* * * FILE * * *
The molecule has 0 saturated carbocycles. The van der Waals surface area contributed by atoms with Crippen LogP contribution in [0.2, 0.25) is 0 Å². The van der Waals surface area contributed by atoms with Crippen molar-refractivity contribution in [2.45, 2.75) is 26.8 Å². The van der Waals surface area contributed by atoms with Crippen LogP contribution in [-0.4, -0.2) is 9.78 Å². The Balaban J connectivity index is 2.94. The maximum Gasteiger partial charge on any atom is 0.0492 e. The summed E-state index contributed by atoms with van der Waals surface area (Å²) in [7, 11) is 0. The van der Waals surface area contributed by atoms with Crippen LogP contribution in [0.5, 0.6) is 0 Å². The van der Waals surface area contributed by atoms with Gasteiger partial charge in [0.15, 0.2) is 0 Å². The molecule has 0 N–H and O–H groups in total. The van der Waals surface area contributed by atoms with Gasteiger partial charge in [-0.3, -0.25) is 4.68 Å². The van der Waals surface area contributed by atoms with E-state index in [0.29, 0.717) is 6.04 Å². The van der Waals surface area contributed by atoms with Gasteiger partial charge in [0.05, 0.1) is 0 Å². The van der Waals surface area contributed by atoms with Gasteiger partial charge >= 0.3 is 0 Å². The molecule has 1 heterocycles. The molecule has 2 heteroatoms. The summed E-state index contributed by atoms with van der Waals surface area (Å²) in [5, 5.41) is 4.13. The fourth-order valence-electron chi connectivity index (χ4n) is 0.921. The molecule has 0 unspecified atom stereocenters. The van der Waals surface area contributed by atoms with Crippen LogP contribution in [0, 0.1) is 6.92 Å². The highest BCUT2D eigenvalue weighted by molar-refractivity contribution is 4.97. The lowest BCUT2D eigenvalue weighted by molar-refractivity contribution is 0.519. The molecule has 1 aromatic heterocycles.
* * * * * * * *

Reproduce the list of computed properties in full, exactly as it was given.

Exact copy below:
The molecule has 0 saturated carbocycles. The van der Waals surface area contributed by atoms with Crippen LogP contribution in [0.2, 0.25) is 0 Å². The van der Waals surface area contributed by atoms with Crippen molar-refractivity contribution in [2.45, 2.75) is 26.8 Å². The van der Waals surface area contributed by atoms with Crippen LogP contribution in [-0.4, -0.2) is 9.78 Å². The Balaban J connectivity index is 2.94. The maximum Gasteiger partial charge on any atom is 0.0492 e. The summed E-state index contributed by atoms with van der Waals surface area (Å²) in [7, 11) is 0. The van der Waals surface area contributed by atoms with Crippen LogP contribution in [0.5, 0.6) is 0 Å². The van der Waals surface area contributed by atoms with Gasteiger partial charge in [0.15, 0.2) is 0 Å². The molecule has 0 N–H and O–H groups in total. The van der Waals surface area contributed by atoms with Gasteiger partial charge in [-0.3, -0.25) is 4.68 Å². The van der Waals surface area contributed by atoms with E-state index in [0.29, 0.717) is 6.04 Å². The van der Waals surface area contributed by atoms with Gasteiger partial charge in [0.05, 0.1) is 0 Å². The van der Waals surface area contributed by atoms with Gasteiger partial charge >= 0.3 is 0 Å². The molecule has 1 heterocycles. The molecule has 2 heteroatoms. The summed E-state index contributed by atoms with van der Waals surface area (Å²) in [5, 5.41) is 4.13. The fourth-order valence-electron chi connectivity index (χ4n) is 0.921. The molecule has 0 unspecified atom stereocenters. The van der Waals surface area contributed by atoms with Crippen LogP contribution in [0, 0.1) is 6.92 Å². The highest BCUT2D eigenvalue weighted by molar-refractivity contribution is 4.97. The lowest BCUT2D eigenvalue weighted by molar-refractivity contribution is 0.519. The molecule has 1 aromatic heterocycles.